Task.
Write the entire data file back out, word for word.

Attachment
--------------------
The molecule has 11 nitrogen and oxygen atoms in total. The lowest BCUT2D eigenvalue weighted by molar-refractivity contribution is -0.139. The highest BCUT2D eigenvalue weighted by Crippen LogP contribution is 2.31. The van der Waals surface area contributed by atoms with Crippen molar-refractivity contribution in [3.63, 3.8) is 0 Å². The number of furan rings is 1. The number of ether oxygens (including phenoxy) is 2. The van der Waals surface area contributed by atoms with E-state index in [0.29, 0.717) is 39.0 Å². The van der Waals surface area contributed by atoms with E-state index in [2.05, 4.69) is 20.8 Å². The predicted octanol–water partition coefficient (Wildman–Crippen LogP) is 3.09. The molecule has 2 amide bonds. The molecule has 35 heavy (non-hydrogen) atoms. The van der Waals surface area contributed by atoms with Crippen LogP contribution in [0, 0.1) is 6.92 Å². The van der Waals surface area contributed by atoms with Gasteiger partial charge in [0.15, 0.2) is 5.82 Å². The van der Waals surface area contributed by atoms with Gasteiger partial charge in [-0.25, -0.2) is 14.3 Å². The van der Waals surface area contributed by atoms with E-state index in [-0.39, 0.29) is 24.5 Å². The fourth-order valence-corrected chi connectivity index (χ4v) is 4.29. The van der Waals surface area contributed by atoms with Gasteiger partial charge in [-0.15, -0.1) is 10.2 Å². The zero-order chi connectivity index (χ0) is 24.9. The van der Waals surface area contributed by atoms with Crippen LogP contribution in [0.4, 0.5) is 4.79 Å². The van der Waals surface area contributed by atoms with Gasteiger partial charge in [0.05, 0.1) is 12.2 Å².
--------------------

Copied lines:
The molecule has 11 nitrogen and oxygen atoms in total. The lowest BCUT2D eigenvalue weighted by molar-refractivity contribution is -0.139. The highest BCUT2D eigenvalue weighted by Crippen LogP contribution is 2.31. The van der Waals surface area contributed by atoms with Crippen molar-refractivity contribution in [3.63, 3.8) is 0 Å². The number of furan rings is 1. The number of ether oxygens (including phenoxy) is 2. The van der Waals surface area contributed by atoms with E-state index in [0.29, 0.717) is 39.0 Å². The van der Waals surface area contributed by atoms with E-state index in [2.05, 4.69) is 20.8 Å². The predicted octanol–water partition coefficient (Wildman–Crippen LogP) is 3.09. The molecule has 2 amide bonds. The molecule has 35 heavy (non-hydrogen) atoms. The van der Waals surface area contributed by atoms with Crippen LogP contribution in [0, 0.1) is 6.92 Å². The van der Waals surface area contributed by atoms with Gasteiger partial charge in [0.15, 0.2) is 5.82 Å². The van der Waals surface area contributed by atoms with Gasteiger partial charge in [-0.25, -0.2) is 14.3 Å². The van der Waals surface area contributed by atoms with E-state index in [-0.39, 0.29) is 24.5 Å². The fourth-order valence-corrected chi connectivity index (χ4v) is 4.29. The van der Waals surface area contributed by atoms with Gasteiger partial charge in [-0.15, -0.1) is 10.2 Å². The zero-order chi connectivity index (χ0) is 24.9. The van der Waals surface area contributed by atoms with Crippen LogP contribution in [0.4, 0.5) is 4.79 Å². The van der Waals surface area contributed by atoms with Gasteiger partial charge in [0.05, 0.1) is 12.2 Å².